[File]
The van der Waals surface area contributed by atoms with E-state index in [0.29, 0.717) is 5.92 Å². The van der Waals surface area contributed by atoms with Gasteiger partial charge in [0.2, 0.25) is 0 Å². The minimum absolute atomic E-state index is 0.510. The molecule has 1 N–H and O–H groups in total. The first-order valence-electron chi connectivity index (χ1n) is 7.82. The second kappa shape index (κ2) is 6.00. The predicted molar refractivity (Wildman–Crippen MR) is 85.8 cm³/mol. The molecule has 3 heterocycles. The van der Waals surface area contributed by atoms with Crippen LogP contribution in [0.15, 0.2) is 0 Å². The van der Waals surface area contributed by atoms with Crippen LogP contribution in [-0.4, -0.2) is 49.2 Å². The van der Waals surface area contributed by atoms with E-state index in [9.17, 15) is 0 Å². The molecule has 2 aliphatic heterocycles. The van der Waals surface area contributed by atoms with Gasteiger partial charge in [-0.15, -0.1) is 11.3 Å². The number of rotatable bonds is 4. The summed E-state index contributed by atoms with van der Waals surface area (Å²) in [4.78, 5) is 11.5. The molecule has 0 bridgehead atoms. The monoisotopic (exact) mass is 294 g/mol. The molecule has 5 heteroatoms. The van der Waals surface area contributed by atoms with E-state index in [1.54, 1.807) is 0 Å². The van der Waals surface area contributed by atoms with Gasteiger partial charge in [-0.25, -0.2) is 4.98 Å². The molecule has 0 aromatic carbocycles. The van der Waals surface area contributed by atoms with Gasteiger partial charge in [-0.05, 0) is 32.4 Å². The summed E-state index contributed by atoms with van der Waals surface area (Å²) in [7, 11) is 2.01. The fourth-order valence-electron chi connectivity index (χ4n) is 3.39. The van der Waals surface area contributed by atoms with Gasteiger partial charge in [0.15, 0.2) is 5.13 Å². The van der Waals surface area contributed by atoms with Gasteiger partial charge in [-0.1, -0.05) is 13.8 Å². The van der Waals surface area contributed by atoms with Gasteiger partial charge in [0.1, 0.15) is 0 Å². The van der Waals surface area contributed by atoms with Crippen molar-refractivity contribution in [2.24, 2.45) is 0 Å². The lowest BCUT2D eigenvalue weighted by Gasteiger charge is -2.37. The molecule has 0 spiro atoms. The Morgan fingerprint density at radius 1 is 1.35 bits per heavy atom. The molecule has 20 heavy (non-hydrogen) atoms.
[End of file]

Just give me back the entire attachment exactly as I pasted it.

The van der Waals surface area contributed by atoms with E-state index in [0.29, 0.717) is 5.92 Å². The van der Waals surface area contributed by atoms with Gasteiger partial charge in [0.2, 0.25) is 0 Å². The minimum absolute atomic E-state index is 0.510. The molecule has 1 N–H and O–H groups in total. The first-order valence-electron chi connectivity index (χ1n) is 7.82. The second kappa shape index (κ2) is 6.00. The predicted molar refractivity (Wildman–Crippen MR) is 85.8 cm³/mol. The molecule has 3 heterocycles. The van der Waals surface area contributed by atoms with Crippen LogP contribution in [0.15, 0.2) is 0 Å². The van der Waals surface area contributed by atoms with Crippen LogP contribution in [-0.4, -0.2) is 49.2 Å². The van der Waals surface area contributed by atoms with E-state index in [9.17, 15) is 0 Å². The molecule has 2 aliphatic heterocycles. The van der Waals surface area contributed by atoms with Gasteiger partial charge in [-0.15, -0.1) is 11.3 Å². The number of rotatable bonds is 4. The summed E-state index contributed by atoms with van der Waals surface area (Å²) in [4.78, 5) is 11.5. The molecule has 0 bridgehead atoms. The monoisotopic (exact) mass is 294 g/mol. The molecule has 5 heteroatoms. The van der Waals surface area contributed by atoms with E-state index in [1.54, 1.807) is 0 Å². The van der Waals surface area contributed by atoms with Gasteiger partial charge in [-0.25, -0.2) is 4.98 Å². The molecule has 0 aromatic carbocycles. The van der Waals surface area contributed by atoms with Gasteiger partial charge in [-0.05, 0) is 32.4 Å². The summed E-state index contributed by atoms with van der Waals surface area (Å²) in [7, 11) is 2.01. The fourth-order valence-electron chi connectivity index (χ4n) is 3.39. The van der Waals surface area contributed by atoms with Gasteiger partial charge in [0.15, 0.2) is 5.13 Å². The van der Waals surface area contributed by atoms with Gasteiger partial charge in [-0.1, -0.05) is 13.8 Å². The van der Waals surface area contributed by atoms with Gasteiger partial charge in [0.1, 0.15) is 0 Å². The van der Waals surface area contributed by atoms with Crippen molar-refractivity contribution in [2.24, 2.45) is 0 Å². The lowest BCUT2D eigenvalue weighted by Gasteiger charge is -2.37. The molecule has 0 spiro atoms. The Morgan fingerprint density at radius 1 is 1.35 bits per heavy atom. The molecule has 20 heavy (non-hydrogen) atoms.